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small business adviser

When it comes to finances, small-business owners have plenty to worry about, such as keeping the sales funnel filled, funding growth and ensuring there's enough money to cover salaries, expenses and the inevitable tax bite. What's often neglected – in the early years when survival is top of mind and later when hopefully success hits – is personal financial planning.

It's a challenge that marketing company owner Nikki Pett knows all too well. Both she and her husband Simon each operate their own Toronto-based companies and together they have ambitious personal financial and investment goals. It is a list that includes buying a boat in cash this year, saving up for an overseas investment property and ultimately selling their businesses at a fairly young age (April 1, 2029 being the target date). After that, the couple intend to move to St. Lucia and pursue philanthropic activities there.

The Petts ensure that their personal finances are not neglected by holding monthly kitchen table planning sessions. A critical benefit of those meetings, she says, is that they reinforce the notion that there are personal financial goals beyond the day-to-day demands of their respective businesses.

"One trap that I do know that entrepreneurs fall into is skipping the pay yourself first [tenet]," says the 38-year-old. "It is incredibly important because we are tempted to continuously invest in the business. I did it. I was constantly putting all the money back into the business before paying myself.

"The reality is that if you don't pay yourself first you will go freaking insane because you left a 40-hour work week to work 80 hours and not pay yourself."

Putting everything into the business emotionally and financially can be habit forming, says John DeGoey, a portfolio manager with Industrial Alliance Securities in Toronto. "Typically, people who start a small business, the first two to five years, they are making less than their staff while they are getting rolling."

He advises entrepreneurs to "make hay when the sun shines" in terms of retirement. That means when the business becomes successful to ensure that they max out their RRSP and TFSA contribution limits because very few have pensions to rely on in retirement.

"Once you know your business is going to make it, that is when you start siphoning the money out [of the company] and putting it away."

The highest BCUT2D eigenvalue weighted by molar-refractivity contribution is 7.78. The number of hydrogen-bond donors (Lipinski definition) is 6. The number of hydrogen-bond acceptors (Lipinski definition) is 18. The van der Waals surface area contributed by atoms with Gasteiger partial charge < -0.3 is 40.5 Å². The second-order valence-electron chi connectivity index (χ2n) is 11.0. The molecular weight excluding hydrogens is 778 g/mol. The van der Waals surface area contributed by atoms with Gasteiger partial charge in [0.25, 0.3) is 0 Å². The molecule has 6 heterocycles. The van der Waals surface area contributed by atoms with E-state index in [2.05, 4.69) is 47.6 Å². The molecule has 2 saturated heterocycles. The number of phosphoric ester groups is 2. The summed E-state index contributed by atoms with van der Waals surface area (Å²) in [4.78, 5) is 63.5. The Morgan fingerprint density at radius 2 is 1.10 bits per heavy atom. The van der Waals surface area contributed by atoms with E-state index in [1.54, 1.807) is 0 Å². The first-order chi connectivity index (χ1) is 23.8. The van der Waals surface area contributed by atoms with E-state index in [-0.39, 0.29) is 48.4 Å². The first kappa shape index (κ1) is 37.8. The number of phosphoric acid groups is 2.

In his experience, business owners achieving success can fall prey to the same temptation that salaried workers experience when they earn raises and promotions: They ratchet up their lifestyle and spend any new earnings. "Studies show that when people start earning more money, they spend it as they just ramp up their lifestyle," he says.

His other advice for small-business owners? Worry about the price you pay for financial products. "A penny saved is a penny earned; that is true in business but that is also true in investing."

As such, he recommends low-cost exchange-traded funds.

Ms. Pett, who has run her business since 2003, has some shorter-term financial objectives. She has recently raised the amount that she saves for retirement to 15 per cent from 10 per cent and she and her husband intend to switch to a low-cost robo adviser for personal investments to save on fees. Currently the couple uses the services of two financial advisers and expect to trim that roster down to one who will concentrate mainly on their businesses.

Having a series of ambitious goals capped by selling their businesses near the end of the next decade has served to motivate and guide their planning process. St. Lucia may seem like an odd end goal for the couple but Ms. Pett says they fell in love with the Caribbean Island years ago and her husband, who owns a cabinetry business, builds houses in that country as a volunteer. Her planned foundation will help would-be entrepreneurs to launch their own businesses.

Financial services companies are aware that the requirements of small-business owners are more complex than those of salaried Canadians and many have set up specialized units or designated advisers to address their needs.

"Entrepreneurs are a very special breed … especially in a small business they are running with their head down, completely enthralled in their business," says Neil McLaughlin, executive vice-president for business financial services with Royal Bank of Canada.

"In a personal situation you don't really have the idea of working capital or financing inventory, or the only building that you are really financing is your home [rather than] a retail store front or warehouse. So there is specialized advice that absolutely small business customers should tap into."

Ms. Pett tapped into specialized advice later than she should have, she admits. Her business faced a cash crunch during the 2008 recession because, surprisingly, it enjoyed a spurt in sales that required unexpected upfront investment. She has some advice for entrepreneurs who may not be as far along the development curve as she and her husband, based on that experience:

• Ask for money upfront. "Don't be shy to ask for deposits upfront from your clients. You have to keep that cash flow going or you will literally go out of business."

• Make friends with a banker. "Reach out and develop a relationship with your branch bank manager as soon as you start. Even when you are a very small business, get that relationship going. It is something that I wish that I had done rather than just try and do it on my own, which equalled financing everything on my personal credit card, which turned into remortgaging my home."